(I like to remove the breastbone with my kitchen shears.)

    Chop garlic. Sprinkle coarse salt on top. With tines of a fork, crush garlic thoroughly into the salt. Stir garlic paste into 1/3-cup olive oil in a baking dish large enough to hold chicken flat. Add dried red pepper. Coat chicken all over; pat the mixed chopped herbs onto chicken thickly. Return chicken to container and refrigerate an hour or up to a day.

    Using two tablespoons of oil, lightly coat the bottom of a heavy skillet measuring 9 or 10 inches across the cooking surface.

    Heat the oil and put the chicken in, skin-side down. Weight with 2 bricks or another heavy skillet loaded with heavy items, at least 10 pounds in all. Cook on medium-low heat for 20 minutes.

    Scraping with a spatula turned upside down, loosen chicken and lift to check color. If not deeply browned, turn up heat a bit and cook 5 minutes more. Scrape again to loosen. Turn the chicken, using a large spatula and your other hand protected with paper towels. Weight again and cook 20 minutes. Test for doneness using an instant-read thermometer inserted into the thickest part of the thigh -- it should read 160 degrees to 165 degrees -- or make a small incision in the thigh with a sharp paring knife. If juice runs clear, chicken is done. Garnish with lemon wedges and sprigs of herbs.

    Chef's trick: Cook skin-side-down to a golden turn 20 minutes in the skillet or on a grill, then transfer skin-side-up, to a 400-degree oven. Check for doneness after 10 minutes. This can save the day when charcoal briquettes poop out on you prematurely.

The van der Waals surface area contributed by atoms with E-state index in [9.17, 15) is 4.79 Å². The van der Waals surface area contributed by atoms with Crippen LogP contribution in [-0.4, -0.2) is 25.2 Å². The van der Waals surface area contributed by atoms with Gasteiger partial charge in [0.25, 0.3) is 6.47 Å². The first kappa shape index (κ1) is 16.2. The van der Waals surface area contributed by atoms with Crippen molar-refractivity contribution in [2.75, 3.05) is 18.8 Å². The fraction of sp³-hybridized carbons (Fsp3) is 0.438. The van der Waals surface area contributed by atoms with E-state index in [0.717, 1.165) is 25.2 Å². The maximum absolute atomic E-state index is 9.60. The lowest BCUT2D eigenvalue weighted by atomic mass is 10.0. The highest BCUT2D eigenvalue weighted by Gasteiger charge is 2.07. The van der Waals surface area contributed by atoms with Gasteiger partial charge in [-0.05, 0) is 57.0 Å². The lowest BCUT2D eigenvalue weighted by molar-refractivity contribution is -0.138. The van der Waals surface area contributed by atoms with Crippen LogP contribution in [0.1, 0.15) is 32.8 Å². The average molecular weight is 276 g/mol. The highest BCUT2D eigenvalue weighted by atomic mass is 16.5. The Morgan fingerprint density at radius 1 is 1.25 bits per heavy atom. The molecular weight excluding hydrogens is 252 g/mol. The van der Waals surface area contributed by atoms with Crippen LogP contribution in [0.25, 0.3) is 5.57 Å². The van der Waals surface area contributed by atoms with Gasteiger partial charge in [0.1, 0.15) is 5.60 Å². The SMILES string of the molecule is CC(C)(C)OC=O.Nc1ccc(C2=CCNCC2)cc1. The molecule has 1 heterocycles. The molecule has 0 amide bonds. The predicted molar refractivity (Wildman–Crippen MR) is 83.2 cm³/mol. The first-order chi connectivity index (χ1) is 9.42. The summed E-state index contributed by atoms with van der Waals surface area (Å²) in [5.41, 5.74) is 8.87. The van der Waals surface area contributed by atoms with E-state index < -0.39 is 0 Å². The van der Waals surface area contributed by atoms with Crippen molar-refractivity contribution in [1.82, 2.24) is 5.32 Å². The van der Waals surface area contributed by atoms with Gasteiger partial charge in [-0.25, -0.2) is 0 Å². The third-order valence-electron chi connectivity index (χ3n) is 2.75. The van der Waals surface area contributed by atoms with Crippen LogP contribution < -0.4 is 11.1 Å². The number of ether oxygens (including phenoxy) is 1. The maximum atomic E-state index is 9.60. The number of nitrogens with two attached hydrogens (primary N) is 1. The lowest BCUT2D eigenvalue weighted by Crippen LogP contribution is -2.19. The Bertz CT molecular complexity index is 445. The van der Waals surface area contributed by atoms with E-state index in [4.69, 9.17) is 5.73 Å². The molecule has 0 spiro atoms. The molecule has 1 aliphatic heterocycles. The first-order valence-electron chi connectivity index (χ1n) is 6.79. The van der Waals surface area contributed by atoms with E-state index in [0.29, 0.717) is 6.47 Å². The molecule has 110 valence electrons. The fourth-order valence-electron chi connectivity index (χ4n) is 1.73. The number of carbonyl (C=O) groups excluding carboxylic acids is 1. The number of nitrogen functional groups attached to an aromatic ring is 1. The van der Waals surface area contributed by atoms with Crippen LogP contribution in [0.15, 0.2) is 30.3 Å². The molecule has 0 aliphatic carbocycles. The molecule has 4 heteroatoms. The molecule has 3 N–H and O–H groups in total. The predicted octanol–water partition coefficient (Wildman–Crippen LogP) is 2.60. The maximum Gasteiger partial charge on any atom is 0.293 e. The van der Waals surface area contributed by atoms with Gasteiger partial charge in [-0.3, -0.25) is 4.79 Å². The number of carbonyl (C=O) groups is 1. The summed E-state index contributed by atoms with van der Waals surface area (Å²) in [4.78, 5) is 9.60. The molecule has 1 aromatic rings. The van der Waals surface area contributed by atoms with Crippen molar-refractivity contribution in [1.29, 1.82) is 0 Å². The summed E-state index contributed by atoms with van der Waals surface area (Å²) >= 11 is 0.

Serves 4-6.

    Virginia Phillips

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    This is an unusual combination of ingredients...this is a dish my Cajun grandmother used to cook for us. My Grandmother used to kill an old hen for this dish and cook it all day, you can use a fryer but the flavor wont be as rich.

    Corn Soup

    1 - 4 to 5 pound fryer
    A little lard or cooking oil
    1 large onion
    1 large bell pepper
    4 or 5 cloves of garlic
    28oz can diced tomatoes
    1 small can tomato paste
    1-1/2 pounds of frozen corn
    5 chicken bullion cubes
    1/4 cup white wine (optional)

    Cut up a frying hen into serving pieces.

    Melt a spoon of lard in a large pan or Dutch oven. Brown the chicken in the lard a few pieces at a time and remove them to a plate.

    Slice up some chopped onions, garlic and bell peppers and cook them in a little fat until the onions are translucent.

    Add a large 28oz can of diced tomatoes.

    Add 1-1/2 pounds of frozen corn and enough water to cover all the ingredients, add 5 cubes of chicken bullion.